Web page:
Now all that's left is to install the pulley on the tower where I'm going to feed the rope for one end of my fan dipole from.  I may, now that I have the real estate, try an inverted L or something like that for 80M or 160M.  It's time to get that done now before it gets too cold.

Cheers es 72

Tuesday, 30 August 2016


I have lived in the country for years and it is my first choice because of the peace and quiet as well as the plethora of birds and other wildlife.  This new old home I'm living in now, however, has provided my first experience with bats.  I mean, I have always enjoyed watching the bats fly around at dusk gobbling up mosquitos but I have never had to deal with bats actually in my living space.  On 2 occasions in the same week we had a bat in our main floor bathroom.  After some research and a visit from a local bat removal company it turns out that the bats that were in my attic can make their way down the inside of the walls during the hot weather finding themselves in the basement...not by choice.  Once in the cellar they find any opening they can to escape.  A 3/4 inch hole was all they needed to get into the bathroom.  The question now is how to get them out of my attic?  

The job involves many cases of clear caulking and the sealing of every nook and Gap all around the roof and windows.  This includes the ridge of the metal roof and all the soffit gaps.  This is a job that, in my case, will take all day.  What the company also does is install exit tubes where the bats have been entering and exiting.  This will allow the bats to get out but not back in.  The tubes stay in place for a couple of weeks to ensure all the bats are out.  Then the tubes are removed and the final holes sealed up.  The Little Brown Bat is suffering a serious decline as a result of white nose syndrome.  This is the main reason for this method of extraction which doesn't kill any of the bats.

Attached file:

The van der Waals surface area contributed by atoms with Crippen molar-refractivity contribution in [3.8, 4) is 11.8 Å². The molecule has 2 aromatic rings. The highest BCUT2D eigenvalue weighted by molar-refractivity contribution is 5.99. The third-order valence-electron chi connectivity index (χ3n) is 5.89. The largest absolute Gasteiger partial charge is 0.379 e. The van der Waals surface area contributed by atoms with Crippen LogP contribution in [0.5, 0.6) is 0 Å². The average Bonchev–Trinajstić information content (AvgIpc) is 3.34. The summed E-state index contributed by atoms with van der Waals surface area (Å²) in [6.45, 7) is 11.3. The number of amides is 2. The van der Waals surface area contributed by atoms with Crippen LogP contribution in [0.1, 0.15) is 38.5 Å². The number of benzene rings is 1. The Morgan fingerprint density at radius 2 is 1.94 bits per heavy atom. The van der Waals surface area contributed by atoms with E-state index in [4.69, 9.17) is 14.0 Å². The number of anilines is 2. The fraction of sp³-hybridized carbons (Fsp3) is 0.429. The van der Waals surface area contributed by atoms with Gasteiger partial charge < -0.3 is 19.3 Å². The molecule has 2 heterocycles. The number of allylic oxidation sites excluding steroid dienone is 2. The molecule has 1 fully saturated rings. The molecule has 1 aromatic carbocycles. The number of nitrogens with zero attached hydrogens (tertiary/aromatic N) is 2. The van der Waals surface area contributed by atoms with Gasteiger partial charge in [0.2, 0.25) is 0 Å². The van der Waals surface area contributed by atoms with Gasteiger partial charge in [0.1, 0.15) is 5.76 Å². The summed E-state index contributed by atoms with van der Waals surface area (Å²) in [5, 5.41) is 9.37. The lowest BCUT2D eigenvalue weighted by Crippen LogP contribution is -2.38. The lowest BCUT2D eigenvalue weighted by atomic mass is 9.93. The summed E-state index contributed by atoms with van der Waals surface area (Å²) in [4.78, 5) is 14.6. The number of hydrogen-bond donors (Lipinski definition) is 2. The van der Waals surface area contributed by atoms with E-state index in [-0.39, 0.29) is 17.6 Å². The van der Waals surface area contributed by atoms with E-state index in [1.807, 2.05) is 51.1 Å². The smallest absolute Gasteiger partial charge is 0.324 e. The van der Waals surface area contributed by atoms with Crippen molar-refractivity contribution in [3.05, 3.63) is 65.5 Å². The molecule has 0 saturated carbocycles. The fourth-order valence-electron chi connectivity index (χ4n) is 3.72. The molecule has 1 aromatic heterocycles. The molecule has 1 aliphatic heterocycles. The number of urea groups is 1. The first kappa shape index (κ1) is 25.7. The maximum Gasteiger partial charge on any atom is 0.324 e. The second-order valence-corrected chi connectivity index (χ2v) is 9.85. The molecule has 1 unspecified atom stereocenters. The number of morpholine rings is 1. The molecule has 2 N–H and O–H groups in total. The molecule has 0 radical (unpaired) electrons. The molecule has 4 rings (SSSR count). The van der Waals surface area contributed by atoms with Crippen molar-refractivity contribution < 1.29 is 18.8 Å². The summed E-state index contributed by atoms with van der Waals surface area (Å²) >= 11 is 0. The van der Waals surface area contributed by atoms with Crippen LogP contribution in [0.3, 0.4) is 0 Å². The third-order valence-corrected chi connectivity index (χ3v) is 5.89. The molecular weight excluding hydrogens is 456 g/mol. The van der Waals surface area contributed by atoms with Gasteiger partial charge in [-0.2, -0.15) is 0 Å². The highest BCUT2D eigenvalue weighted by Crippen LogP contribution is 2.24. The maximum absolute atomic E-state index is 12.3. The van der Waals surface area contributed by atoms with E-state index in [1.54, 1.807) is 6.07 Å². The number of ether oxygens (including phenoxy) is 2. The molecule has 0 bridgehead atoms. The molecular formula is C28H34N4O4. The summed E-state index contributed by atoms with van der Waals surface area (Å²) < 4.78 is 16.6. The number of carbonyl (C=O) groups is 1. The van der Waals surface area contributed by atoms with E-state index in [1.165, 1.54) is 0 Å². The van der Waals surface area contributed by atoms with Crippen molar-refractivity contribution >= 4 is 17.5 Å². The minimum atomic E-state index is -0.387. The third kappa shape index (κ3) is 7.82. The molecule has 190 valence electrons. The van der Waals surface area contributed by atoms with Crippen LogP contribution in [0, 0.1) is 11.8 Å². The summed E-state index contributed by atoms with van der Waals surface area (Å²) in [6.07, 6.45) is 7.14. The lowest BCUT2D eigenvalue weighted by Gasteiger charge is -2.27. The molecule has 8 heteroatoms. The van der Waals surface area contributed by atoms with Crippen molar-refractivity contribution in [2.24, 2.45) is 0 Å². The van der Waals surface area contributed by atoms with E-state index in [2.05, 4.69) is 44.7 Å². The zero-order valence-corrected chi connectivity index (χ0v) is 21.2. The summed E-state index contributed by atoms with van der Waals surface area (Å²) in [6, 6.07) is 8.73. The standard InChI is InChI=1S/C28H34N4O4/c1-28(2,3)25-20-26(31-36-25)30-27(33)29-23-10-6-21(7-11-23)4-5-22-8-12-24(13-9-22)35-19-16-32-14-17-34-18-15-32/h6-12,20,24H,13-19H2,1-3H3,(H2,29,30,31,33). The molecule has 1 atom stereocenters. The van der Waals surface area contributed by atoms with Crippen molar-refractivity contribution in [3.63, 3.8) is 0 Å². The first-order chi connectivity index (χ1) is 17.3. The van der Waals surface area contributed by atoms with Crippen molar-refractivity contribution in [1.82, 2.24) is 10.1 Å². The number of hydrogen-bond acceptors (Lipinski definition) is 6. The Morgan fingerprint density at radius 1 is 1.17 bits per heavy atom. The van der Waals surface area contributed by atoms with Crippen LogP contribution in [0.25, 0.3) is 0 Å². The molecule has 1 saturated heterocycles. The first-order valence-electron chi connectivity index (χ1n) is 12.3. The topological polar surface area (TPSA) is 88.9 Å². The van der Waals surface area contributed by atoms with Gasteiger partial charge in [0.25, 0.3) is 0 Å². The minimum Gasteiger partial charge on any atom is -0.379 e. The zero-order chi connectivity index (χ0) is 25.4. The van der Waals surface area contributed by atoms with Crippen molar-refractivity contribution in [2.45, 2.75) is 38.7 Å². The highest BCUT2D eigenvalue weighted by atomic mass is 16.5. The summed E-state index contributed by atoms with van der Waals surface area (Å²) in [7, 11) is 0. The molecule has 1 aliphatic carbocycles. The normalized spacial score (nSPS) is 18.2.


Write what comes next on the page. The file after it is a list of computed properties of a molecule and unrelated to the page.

Once the house is sealed up you need to ensure that it remains sealed year after year as the bats are imprinted on the house and will always attempt to return to it to live.  I would prefer they did not.  The company doing this job is a general critter removal company but they specialize in bat removal and have over 18 years experience doing so.  I'll be happy to have this completed today so I can properly lag my TV tower to the attic wall when I install it in a couple of weeks.